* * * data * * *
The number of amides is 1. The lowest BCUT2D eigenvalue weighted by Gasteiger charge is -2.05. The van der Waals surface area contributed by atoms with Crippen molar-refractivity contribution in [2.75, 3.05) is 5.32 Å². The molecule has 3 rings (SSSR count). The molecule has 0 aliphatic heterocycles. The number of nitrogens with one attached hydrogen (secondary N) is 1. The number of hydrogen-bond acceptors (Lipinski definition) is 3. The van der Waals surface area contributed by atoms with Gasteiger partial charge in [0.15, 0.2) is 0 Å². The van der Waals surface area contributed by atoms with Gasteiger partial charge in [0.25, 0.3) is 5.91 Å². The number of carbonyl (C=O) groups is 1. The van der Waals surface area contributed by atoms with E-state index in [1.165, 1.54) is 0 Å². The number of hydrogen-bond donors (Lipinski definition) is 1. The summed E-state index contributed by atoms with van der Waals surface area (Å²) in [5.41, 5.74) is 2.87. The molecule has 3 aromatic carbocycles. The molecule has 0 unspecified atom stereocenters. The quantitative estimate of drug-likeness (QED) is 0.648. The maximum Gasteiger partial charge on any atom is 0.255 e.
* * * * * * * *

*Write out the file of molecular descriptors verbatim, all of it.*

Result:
The number of amides is 1. The lowest BCUT2D eigenvalue weighted by Gasteiger charge is -2.05. The van der Waals surface area contributed by atoms with Crippen molar-refractivity contribution in [2.75, 3.05) is 5.32 Å². The molecule has 3 rings (SSSR count). The molecule has 0 aliphatic heterocycles. The number of nitrogens with one attached hydrogen (secondary N) is 1. The number of hydrogen-bond acceptors (Lipinski definition) is 3. The van der Waals surface area contributed by atoms with Gasteiger partial charge in [0.15, 0.2) is 0 Å². The van der Waals surface area contributed by atoms with Gasteiger partial charge in [0.25, 0.3) is 5.91 Å². The number of carbonyl (C=O) groups is 1. The van der Waals surface area contributed by atoms with E-state index in [1.165, 1.54) is 0 Å². The number of hydrogen-bond donors (Lipinski definition) is 1. The summed E-state index contributed by atoms with van der Waals surface area (Å²) in [5.41, 5.74) is 2.87. The molecule has 3 aromatic carbocycles. The molecule has 0 unspecified atom stereocenters. The quantitative estimate of drug-likeness (QED) is 0.648. The maximum Gasteiger partial charge on any atom is 0.255 e.